As with any type of creature, teach your child some safety tips when handling living things.  Try not to touch any creature so as not to harm the animal (or have the animal harm your child!).  Always ask an adult before attempting to capture an animal/insect in order to make sure that the child is being safe and aware of the surroundings.  Try not to disturb the animal’s habitat, and be sure to release the animal back at the same place it was found so as not to confuse it.

Bugs can offer a multitude of learning opportunities and adventures!

Getting Charged Up!

Winter weather means it is time for one of my most favorite science activities – ALL THINGS STATIC ELECTRICITY!  What causes static electricity to be so prevalent in the winter months?  It is primarily based on two facts:  wintertime is typically drier than summer, when the air is more humid.  Electricity needs the dry air in order to hold the charge.  And, we tend to wear things (such as wool hats and scarves, jackets and socks) that increase the presence of static electricity.

Without bogging down on how static electricity is formed, it simply needs two “insulators” to rub together.  Insulators are things made of plastic, cloth, or glass.  These can hold charged atoms, called ions.  When they come into contact with a “conductor”, such as metal, the energy is transferred (and we get a shock!).  Here are some great things to try on a cold, dry day to experiment with static electricity.

  • Take a piece of dry cereal, such as an “O” shaped cereal, and tie it to a thread about a foot long.  Tape the thread on the side of a table so that the cereal hangs loosely without touching anything.  Next take a clean, dry comb and rub it on a sweater or comb through dry hair.  Now, hold the comb close to the cereal.  What does the cereal do?  When the cereal is hanging loose again, recharge the comb and place it near the cereal again.  Are the results the same or different?  Why?
  • Rub a dry, clean comb on a sweater or through dry hair and hold it near a running faucet (run the faucet in a slow, steady stream, not full-blast).  Watch what happens to the stream of water.
  • This is my favorite, but it definitely requires an adult to do it.  Take a fluorescent light bulb into a dark room.  Rub a dry, clean comb on a sweater or through dry hair (do this a lot to build up a good charge).  Touch the comb to the light bulb and see what happens.  Try touching the light bulb in different places and see if the results change.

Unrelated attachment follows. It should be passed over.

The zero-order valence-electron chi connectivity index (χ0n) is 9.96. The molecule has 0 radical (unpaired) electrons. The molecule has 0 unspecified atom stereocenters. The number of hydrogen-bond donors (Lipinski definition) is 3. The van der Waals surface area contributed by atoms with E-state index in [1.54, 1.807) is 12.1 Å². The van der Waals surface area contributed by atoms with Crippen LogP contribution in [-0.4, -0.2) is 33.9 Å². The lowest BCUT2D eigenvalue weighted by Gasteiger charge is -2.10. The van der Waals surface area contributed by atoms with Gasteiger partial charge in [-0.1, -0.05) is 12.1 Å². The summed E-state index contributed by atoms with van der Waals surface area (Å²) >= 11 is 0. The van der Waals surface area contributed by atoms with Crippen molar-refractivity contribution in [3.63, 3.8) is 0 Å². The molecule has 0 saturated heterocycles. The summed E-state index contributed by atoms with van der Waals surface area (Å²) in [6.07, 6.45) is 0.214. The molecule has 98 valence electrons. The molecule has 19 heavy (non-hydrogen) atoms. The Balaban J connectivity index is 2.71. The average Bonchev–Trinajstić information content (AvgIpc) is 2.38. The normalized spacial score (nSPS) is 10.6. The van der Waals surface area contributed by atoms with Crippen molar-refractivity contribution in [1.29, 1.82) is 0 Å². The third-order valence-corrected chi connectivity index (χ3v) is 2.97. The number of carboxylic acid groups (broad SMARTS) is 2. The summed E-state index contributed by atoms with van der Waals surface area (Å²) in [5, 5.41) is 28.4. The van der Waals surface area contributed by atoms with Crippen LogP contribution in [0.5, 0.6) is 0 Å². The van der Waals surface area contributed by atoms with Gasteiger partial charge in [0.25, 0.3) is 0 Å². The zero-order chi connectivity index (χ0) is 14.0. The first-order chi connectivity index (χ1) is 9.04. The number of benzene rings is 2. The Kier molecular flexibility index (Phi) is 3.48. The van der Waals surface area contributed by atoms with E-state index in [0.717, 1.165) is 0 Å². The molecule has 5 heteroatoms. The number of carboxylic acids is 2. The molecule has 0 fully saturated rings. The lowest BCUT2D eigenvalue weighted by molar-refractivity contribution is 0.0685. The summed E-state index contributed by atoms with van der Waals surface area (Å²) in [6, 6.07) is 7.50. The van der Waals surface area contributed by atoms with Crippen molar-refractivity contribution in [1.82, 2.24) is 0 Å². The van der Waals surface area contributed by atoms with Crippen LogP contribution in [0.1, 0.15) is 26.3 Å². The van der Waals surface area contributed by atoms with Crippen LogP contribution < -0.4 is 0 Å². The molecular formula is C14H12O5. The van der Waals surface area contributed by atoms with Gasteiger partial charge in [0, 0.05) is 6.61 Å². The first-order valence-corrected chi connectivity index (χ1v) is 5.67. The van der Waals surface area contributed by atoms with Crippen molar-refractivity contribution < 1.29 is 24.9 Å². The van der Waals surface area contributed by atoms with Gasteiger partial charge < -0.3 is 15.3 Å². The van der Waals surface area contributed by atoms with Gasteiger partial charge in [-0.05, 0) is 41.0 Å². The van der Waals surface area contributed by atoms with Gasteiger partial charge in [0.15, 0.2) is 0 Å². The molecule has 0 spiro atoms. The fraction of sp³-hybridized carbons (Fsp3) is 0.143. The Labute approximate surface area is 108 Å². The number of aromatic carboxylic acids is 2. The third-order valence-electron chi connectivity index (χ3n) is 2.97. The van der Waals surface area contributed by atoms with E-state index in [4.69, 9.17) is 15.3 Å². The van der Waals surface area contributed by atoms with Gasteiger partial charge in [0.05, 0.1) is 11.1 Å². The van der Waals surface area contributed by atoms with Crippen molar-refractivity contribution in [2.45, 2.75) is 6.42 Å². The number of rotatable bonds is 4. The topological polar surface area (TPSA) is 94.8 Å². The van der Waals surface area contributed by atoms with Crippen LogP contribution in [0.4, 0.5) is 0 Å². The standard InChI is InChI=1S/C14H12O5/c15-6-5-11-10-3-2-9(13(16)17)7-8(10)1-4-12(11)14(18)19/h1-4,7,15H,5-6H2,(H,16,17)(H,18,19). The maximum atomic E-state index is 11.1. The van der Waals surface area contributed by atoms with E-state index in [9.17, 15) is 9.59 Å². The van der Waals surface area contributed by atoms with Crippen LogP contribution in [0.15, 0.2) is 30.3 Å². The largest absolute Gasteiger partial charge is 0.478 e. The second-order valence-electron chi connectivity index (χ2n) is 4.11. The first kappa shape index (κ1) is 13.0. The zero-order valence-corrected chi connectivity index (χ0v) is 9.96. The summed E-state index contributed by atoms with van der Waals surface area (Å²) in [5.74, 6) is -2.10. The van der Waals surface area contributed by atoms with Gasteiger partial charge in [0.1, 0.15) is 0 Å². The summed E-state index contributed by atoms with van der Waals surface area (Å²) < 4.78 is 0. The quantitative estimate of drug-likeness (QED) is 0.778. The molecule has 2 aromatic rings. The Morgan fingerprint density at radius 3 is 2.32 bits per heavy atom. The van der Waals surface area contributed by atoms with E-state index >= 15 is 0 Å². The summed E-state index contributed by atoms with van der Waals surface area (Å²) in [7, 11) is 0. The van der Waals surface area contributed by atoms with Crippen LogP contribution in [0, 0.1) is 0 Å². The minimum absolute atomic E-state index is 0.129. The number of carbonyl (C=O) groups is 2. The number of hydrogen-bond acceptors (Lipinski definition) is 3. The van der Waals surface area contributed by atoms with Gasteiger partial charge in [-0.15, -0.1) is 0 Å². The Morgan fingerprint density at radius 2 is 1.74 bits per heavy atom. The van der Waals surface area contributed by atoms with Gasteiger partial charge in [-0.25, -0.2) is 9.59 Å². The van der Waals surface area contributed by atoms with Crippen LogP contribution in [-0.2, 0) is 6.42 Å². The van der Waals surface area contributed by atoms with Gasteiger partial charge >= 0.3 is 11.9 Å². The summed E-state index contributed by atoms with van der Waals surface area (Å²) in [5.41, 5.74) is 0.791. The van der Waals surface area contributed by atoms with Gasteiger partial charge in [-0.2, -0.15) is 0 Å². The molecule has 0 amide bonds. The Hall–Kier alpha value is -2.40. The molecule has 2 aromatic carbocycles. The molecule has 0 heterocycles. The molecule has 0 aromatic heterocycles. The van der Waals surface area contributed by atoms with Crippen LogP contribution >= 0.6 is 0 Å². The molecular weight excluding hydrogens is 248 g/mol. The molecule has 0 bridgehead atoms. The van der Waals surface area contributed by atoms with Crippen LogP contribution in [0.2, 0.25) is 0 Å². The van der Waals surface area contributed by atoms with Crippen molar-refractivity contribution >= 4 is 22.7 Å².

These experiments can be done with balloons that are blown up and tied as well.  Try it both ways and see which way works best!

Spooktacular Savings At WonderBrains This Month!

Halloween doesn’t have to be all about candy and costumes.  It can be creative fun, full of imagination and role-playing.  What child doesn’t like to create his or her own creature or play in a new world with puppets?  What about exploring and making your own slime or other fun science-related products?

WonderBrains has pulled together an amazing line of products geared towards promoting the fun and educational side of the season.  Let children explore their imaginative side with puppets, from wizards to doctors, princesses to chefs.  Or, for the older group, invest in a science lab kit to make gooey concoctions, play foam (that glows in the dark!) and slime.  Little kids will enjoy the bumblebee hand puppet and the lightning bug flashlights.  And, for kids of all ages, check out the make-a-mask kit!  Kids can create their own mask for trick-or-treating!

Halloween doesn’t have to be all about the chocolate and the lollipops.  Find a few things that will tantalize their creative side as well!

WonderBrains is offering a 10% discount on their Halloween toys and products!  Visit the online store, and use 10SPOOKY at checkout for your discount!

Make Mealtime A Teachable Moment

I got a terrific idea from my son’s teacher this week.  This idea can be used with just about any subject being studied.  Take a piece of posterboard (12 x 18 inches) and have your child decorate it with anything that is currently being studied.  For example, if your child is learning his or her multiplicaction facts, have him or her write them around the edges of the posterboard.  Or, if your child is learning to identify colors or letters, do the same with that information.  Maybe your older child needs to memorize a timeline or a set of dates or events.  Write whatever subject it is on the posterboard, then cover it with clear Contact paper.  Viola!  Your child has made an instant, teachable placemat to use at mealtimes!